Humans are quickly being outnumbered by Internet-connected devices that are constantly collecting and transmitting data. The term used to describe this is the Internet of Things. Regardless of how you feel about it, the explosion in machine-generated data is changing storage and data protection forever.
These machines -- or things -- perform a range of tasks, relatively simple functions like capturing images and uploading them to social sharing sites, capturing and transmitting more complicated sensor data, and sending real-time information on an organization's various assets. Thanks to analytics, businesses now want the ability to, say, compare the current condition of their assets with that of five years ago.
The impact on storage at first seems fairly obvious: There is more data to store. The less obvious part is that machine-generated data comes in two distinct types, creating two entirely different challenges. First, there is large-file data, such as images and videos captured from smartphones and other devices. This data type is typically accessed sequentially. The second data type is very small -- for example, log-file data captured from sensors. These sensors, while small in size, can create billions of files that must be accessed randomly.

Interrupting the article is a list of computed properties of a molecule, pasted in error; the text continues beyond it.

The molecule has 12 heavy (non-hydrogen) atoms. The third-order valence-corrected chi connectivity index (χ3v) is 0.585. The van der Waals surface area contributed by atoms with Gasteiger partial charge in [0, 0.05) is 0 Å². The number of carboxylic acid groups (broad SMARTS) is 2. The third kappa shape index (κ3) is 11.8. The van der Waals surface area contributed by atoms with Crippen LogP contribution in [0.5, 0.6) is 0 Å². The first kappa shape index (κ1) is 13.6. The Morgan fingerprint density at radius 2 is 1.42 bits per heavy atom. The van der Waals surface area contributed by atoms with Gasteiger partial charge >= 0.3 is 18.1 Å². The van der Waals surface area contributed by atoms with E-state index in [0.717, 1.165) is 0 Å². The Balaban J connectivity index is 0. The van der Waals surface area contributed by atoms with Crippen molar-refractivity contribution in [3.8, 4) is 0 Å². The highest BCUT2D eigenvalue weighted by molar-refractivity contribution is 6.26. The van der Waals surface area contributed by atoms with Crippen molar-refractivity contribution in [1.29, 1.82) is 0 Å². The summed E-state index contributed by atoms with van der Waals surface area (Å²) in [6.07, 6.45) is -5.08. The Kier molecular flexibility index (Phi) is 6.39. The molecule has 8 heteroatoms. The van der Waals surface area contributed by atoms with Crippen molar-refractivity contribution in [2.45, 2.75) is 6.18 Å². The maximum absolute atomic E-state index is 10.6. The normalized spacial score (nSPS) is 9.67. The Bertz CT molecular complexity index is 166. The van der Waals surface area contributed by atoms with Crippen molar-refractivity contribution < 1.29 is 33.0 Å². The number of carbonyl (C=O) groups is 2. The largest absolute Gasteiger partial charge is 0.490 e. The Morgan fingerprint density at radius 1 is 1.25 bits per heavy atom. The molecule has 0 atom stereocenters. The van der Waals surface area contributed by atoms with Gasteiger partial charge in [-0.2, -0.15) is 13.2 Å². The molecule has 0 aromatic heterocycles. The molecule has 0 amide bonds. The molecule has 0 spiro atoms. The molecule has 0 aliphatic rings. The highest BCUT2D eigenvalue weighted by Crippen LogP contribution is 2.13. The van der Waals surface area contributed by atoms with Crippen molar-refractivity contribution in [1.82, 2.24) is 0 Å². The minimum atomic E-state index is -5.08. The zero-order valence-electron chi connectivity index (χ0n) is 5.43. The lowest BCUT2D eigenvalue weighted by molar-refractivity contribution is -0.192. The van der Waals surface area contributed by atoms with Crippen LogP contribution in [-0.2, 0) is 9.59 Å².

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— George Crump is president and founder of Storage Switzerland, an IT analyst firm focused on the storage and virtualization segments.